Dubai is hot property. Dubai is so hot that once again Dubai house prices is the fastest rising in the world.
A 28.5% price growth, year on year, ending September 30, 2013, makes Dubai the No. 1 race horse in the world property market. See Knight Frank’s Global House Price Index.
The Index shows Dubai house prices surging 11.8 per cent in the past 6 months and 4.5 per cent in the last 3 months. Analysts are anticipating that Dubai and the UAE’s property prices will continue rising in the near future, tying this to the new growth prospects of the Emirate winning the rights to host World Expo 2020.
Last year, same quarter, Dubai managed a mere 2 percent price rise, and ranked 23rd in the Global House Price Index, but jumped a whopping 21.7 per cent year-on-year, as investors returned in droves to their favourite property market, in this region and around the world.
In Q3 2009, average Dubai house prices was down a massive 47 per cent, landing at the bottom of the Global Price Index Chart amongst the 42 countries charted. Dubai at that time was really down in the dumps, with massive financial loss and huge economic insolvency. This year Dubai’s housing rebound is impressive to say the least.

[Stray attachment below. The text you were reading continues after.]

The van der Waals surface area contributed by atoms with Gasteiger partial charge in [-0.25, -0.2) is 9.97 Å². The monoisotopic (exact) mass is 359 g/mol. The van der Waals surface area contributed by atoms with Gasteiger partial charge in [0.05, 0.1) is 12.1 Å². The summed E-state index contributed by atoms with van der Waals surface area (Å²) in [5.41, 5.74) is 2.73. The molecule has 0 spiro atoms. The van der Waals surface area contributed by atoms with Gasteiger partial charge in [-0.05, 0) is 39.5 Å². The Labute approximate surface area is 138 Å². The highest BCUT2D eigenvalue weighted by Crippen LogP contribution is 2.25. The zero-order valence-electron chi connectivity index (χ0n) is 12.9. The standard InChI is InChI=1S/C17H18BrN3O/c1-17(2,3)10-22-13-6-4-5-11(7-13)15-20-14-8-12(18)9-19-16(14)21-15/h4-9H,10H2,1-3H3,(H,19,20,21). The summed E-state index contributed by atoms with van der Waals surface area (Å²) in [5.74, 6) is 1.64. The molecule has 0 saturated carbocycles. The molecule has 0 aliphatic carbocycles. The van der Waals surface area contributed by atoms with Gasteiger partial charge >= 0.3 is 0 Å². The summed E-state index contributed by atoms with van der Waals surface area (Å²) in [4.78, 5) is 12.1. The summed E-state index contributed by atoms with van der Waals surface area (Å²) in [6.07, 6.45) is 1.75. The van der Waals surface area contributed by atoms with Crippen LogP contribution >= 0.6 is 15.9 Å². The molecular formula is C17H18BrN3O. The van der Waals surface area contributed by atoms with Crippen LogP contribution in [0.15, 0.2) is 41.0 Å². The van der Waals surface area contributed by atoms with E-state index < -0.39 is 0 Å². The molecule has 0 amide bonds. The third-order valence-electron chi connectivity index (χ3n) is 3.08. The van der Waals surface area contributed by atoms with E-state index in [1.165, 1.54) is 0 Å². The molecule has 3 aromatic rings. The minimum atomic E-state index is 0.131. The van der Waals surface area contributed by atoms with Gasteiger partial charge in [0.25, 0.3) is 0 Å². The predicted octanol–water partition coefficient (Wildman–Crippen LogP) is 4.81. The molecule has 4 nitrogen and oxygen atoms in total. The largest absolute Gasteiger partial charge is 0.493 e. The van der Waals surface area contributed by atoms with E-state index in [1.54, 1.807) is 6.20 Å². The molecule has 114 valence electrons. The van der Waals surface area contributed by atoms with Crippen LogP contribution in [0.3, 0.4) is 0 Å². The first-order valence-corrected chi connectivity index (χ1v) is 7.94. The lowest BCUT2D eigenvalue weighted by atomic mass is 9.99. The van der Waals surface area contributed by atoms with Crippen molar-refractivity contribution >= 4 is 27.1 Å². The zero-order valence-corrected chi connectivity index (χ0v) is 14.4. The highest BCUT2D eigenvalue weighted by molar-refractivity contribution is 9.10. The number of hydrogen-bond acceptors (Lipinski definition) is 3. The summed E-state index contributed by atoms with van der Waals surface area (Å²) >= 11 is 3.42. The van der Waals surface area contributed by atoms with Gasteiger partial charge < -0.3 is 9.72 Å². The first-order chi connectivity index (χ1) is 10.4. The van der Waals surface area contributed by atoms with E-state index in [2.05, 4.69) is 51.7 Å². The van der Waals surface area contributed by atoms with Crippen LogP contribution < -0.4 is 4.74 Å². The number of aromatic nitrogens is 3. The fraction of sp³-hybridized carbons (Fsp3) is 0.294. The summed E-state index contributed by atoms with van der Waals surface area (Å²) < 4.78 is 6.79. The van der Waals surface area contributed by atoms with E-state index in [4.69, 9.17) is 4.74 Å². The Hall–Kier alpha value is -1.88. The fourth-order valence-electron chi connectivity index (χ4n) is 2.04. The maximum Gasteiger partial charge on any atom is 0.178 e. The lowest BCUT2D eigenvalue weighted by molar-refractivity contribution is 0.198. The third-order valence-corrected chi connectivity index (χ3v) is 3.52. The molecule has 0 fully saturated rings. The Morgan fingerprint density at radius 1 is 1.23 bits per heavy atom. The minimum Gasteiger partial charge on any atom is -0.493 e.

What lessons can we learned from the Dubai economic roller coaster? My personal observations are:
1. Rapid growth can cause a country’s economic performance to derail, and in dire cases to default on payment, like the sudden 2008 global financial crisis.
2. The pace of economic growth therefore should be measured and handled responsibly. Rapid, unchecked economic expansion can cause hiccups and insolvencies.
3. Strong economies are usually more resilient. These are the last to go under and the first to recover.
4. The same principles can be applied to property investments. Invest soundly in strong economies, vibrant cities, centres of growth, and regions that are politically stable. Sound principles of investment should be your number 1 guide.
Global banking giants, Goldman Sachs and Standard Chartered have confirmed that Dubai is not experiencing a property bubble and that Dubai’s recent property price rises are backed by fundamentals, and talks of a property bubble are prematured. Improved fundamentals, increased housing regulations, subdued mortgage growth and low off-plan sales make this price rally substantially different from the 2008 scenerio.
In a report, Global Head of Residential Research, Liam Bailey, stipulated that Dubai will see a jump of 10 to 15 per cent in prices in 2014.
Authorship: Zen Tan